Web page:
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United States v. Jones

United States District Court, W.D. Pennsylvania

June 10, 2015

UNITED STATES OF AMERICA,
v.
ANTHONY JEROME JONES, Criminal No. 09-06

MEMORANDUM OPINION

DAVID STEWART CERCONE, District Judge.

This matter is before the Court upon Defendant Anthony Jerome Jones' Motion to Vacate Judgment pursuant to 28 U.S.C. § 2255. For the reasons which follow, the motion will be denied.

I. FACTUAL BACKGROUND

On February 10, 2009, a grand jury sitting in the Western District of Pennsylvania indicted Jones on a single-count of possession of a firearm by a convicted felon in violation of 18 U.S.C. § 922(g)(1). Jones pled guilty to the charge on August 17, 2009. During the preparation of his presentence report ("PSR"), the probation officer concluded that Jones was an Armed Career Criminal pursuant to 18 U.S.C. § 924(e)[1] because he had previously been convicted of violent felonies on three occasions (two convictions for robbery and one for assault). Consequently, Jones faced a statutory term of imprisonment 15 years to life, with a guideline range of 188 to 235 months of imprisonment.

On February 12, 2010, former Chief Judge Sean J. McLaughlin held a sentencing hearing at which the Court agreed with the calculations set forth in the PSR, concluding that Jones had a total offense category of 31, a criminal history category of VI, and an advisory guideline range of 188 to 235 months. The Court sentenced Jones to a term of 211 months imprisonment and five years of supervised release.

On direct appeal, Jones argued that a sentence greater than the statutory mandatory minimum was substantively unreasonable. See United States v. Jones, 402 F.Appx. 715, 716-17 (3d Cir. 2010). On November 22, 2010, the Third Circuit affirmed Jones' conviction and sentence. Id. at 717. Jones did not file a petition for writ of certiorari.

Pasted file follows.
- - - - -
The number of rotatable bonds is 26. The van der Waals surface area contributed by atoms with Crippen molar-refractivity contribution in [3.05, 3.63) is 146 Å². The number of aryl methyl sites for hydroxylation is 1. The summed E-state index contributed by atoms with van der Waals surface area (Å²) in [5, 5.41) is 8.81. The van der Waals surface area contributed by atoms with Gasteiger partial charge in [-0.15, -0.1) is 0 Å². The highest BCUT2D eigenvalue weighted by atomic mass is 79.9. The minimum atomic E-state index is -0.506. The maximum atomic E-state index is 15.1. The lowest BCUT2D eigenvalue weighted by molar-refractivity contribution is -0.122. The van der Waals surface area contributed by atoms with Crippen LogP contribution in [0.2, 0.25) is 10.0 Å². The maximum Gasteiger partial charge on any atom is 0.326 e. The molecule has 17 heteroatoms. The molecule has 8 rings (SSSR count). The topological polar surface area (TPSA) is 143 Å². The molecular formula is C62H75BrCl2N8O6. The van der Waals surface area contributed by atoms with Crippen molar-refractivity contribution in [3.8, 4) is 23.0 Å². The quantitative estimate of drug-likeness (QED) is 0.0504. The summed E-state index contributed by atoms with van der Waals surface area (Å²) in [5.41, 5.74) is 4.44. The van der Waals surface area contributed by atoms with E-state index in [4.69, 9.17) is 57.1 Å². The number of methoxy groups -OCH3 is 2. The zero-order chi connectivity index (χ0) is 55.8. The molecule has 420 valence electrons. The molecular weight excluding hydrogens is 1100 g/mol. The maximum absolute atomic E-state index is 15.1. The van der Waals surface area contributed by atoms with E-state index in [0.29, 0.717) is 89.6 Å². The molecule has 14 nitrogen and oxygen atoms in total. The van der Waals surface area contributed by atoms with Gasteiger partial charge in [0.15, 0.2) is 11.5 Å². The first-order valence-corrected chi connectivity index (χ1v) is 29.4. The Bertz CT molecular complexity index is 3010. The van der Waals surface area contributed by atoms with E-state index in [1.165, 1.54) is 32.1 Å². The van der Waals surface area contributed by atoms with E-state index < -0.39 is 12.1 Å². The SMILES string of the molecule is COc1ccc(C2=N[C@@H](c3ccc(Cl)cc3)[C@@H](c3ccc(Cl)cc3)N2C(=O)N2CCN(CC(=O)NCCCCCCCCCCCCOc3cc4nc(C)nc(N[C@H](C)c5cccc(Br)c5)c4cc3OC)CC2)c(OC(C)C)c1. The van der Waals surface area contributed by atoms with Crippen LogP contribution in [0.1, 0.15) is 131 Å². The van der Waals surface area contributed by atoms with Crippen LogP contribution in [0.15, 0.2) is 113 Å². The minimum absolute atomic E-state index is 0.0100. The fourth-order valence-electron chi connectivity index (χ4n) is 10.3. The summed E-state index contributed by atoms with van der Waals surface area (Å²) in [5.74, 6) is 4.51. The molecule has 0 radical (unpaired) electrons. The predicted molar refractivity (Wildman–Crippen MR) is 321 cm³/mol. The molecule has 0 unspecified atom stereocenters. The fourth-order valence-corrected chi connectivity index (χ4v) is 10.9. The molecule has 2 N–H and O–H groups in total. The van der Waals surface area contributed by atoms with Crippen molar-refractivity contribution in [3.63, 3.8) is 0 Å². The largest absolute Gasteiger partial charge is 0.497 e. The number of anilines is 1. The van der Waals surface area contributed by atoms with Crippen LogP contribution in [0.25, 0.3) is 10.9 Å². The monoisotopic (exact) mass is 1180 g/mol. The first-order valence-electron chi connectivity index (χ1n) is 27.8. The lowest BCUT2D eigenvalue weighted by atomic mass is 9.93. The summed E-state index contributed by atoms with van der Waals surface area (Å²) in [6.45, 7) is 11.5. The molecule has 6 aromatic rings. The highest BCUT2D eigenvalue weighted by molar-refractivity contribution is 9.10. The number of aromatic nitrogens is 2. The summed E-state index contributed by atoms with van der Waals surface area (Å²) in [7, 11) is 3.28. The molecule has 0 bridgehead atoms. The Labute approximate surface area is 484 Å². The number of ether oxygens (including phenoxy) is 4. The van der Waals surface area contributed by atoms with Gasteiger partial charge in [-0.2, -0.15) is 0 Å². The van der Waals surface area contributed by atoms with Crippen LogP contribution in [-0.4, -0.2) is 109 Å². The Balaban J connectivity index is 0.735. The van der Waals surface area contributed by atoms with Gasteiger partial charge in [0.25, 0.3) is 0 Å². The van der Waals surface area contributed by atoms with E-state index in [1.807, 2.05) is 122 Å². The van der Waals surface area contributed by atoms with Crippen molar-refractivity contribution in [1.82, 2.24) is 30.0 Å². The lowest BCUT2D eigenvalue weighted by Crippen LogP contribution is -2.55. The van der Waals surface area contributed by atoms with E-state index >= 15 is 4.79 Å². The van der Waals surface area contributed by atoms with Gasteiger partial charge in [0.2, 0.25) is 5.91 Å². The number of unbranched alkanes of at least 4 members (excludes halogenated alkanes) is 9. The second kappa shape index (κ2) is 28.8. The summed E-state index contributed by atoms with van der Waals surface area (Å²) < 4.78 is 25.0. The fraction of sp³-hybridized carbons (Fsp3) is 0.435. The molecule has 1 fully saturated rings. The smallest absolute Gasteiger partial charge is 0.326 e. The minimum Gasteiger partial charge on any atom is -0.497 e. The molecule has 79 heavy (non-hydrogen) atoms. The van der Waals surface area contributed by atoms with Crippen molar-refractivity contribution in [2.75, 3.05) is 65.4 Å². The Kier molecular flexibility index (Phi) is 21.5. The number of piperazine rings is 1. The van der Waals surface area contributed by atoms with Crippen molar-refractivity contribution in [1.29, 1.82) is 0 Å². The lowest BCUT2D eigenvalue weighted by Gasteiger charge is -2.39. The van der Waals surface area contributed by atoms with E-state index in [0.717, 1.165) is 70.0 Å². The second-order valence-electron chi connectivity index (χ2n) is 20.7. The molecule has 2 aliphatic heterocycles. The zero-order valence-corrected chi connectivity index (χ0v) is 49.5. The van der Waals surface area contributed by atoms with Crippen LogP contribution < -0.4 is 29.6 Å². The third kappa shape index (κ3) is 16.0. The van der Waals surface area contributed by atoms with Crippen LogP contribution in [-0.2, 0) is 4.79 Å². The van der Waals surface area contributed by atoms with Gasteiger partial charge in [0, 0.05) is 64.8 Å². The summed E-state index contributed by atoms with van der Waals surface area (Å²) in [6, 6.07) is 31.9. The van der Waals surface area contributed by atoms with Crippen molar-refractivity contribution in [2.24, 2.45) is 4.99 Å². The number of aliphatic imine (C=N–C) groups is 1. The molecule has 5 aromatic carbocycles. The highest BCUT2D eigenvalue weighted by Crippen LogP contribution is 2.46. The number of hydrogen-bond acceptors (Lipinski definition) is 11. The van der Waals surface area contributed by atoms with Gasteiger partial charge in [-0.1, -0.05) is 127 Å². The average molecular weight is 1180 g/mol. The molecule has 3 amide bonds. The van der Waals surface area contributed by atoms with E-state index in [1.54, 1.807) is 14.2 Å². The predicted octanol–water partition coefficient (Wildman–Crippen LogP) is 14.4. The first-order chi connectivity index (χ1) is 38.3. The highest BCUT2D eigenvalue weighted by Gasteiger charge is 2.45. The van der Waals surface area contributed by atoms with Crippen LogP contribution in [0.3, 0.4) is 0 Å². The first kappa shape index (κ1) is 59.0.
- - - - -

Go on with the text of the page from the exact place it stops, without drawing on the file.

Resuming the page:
Almost two years later, on August 17, 2012, Jones filed the instant motion to vacate. (ECF No. 48). The government filed a response (ECF No. 49), and Jones filed a reply (ECF No. 50). On August 16, 2013, this matter was referred to the undersigned following Judge McLaughlin's resignation from the bench. It is now ripe for review.

II. STANDARD OF REVIEW

Pursuant to 28 U.S.C. § 2255, a federal prisoner may move the sentencing court to vacate, set aside or correct a sentence "upon the ground that the sentence was imposed in violation of the Constitution or laws of the United States, or that the court was without jurisdiction to impose such sentence, or that the sentence was in excess of the maximum authorized by law, or is otherwise subject to collateral attack." 28 U.S.C. § 2255. When a motion is made pursuant to 28 U.S.C. § 2255, the question of whether to order a hearing is committed to the sound discretion of the district court. In exercising that discretion, the court must accept the truth of the petitioner's factual allegations unless they are clearly frivolous on the basis of the existing record. United States v. Day, 969 F.2d 39, 41-42 (3rd Cir. 1992). Further, the court must order an evidentiary hearing to determine the facts unless the motion and files and records of the case show conclusively that the petitioner is not entitled to relief. Id.

Here, upon consideration of Jones' petition, the government's response thereto, and the pleadings and documents of record, the Court concludes that no hearing is warranted.

III. DISCUSSION

A motion for collateral relief pursuant to Section 2255 is subject to the one-year limitations period set forth in the AEDPA. Kapral v. United States, 166 F.3d 565, 567 (3d Cir. 1999). As provided in 28 U.S.C. § 2255(f):

A 1-year period of limitation shall apply to a motion under this section. The limitation period ...

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